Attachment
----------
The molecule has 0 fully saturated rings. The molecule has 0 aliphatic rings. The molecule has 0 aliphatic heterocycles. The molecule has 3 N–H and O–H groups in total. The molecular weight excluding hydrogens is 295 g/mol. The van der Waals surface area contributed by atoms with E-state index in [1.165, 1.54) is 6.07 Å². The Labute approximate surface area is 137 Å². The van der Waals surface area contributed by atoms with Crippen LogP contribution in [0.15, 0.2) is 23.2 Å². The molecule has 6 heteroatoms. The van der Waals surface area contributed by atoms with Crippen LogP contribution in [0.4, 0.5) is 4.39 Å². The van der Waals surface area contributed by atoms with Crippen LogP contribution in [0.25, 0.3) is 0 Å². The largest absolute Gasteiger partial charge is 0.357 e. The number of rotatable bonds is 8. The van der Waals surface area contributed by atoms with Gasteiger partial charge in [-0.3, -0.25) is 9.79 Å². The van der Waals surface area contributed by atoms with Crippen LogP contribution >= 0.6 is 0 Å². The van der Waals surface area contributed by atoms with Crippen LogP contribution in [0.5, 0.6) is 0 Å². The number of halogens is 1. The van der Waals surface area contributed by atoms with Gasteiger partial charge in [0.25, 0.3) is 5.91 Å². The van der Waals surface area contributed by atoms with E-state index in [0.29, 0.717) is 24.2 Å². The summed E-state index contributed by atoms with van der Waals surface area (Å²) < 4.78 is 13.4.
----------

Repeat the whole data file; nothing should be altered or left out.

The molecule has 0 fully saturated rings. The molecule has 0 aliphatic rings. The molecule has 0 aliphatic heterocycles. The molecule has 3 N–H and O–H groups in total. The molecular weight excluding hydrogens is 295 g/mol. The van der Waals surface area contributed by atoms with E-state index in [1.165, 1.54) is 6.07 Å². The Labute approximate surface area is 137 Å². The van der Waals surface area contributed by atoms with Crippen LogP contribution in [0.15, 0.2) is 23.2 Å². The molecule has 6 heteroatoms. The van der Waals surface area contributed by atoms with Crippen LogP contribution in [0.4, 0.5) is 4.39 Å². The van der Waals surface area contributed by atoms with Crippen LogP contribution in [0.25, 0.3) is 0 Å². The largest absolute Gasteiger partial charge is 0.357 e. The number of rotatable bonds is 8. The van der Waals surface area contributed by atoms with Gasteiger partial charge in [-0.3, -0.25) is 9.79 Å². The van der Waals surface area contributed by atoms with Crippen LogP contribution >= 0.6 is 0 Å². The van der Waals surface area contributed by atoms with Crippen LogP contribution in [0.5, 0.6) is 0 Å². The number of halogens is 1. The van der Waals surface area contributed by atoms with Gasteiger partial charge in [0.25, 0.3) is 5.91 Å². The van der Waals surface area contributed by atoms with E-state index in [0.29, 0.717) is 24.2 Å². The summed E-state index contributed by atoms with van der Waals surface area (Å²) < 4.78 is 13.4.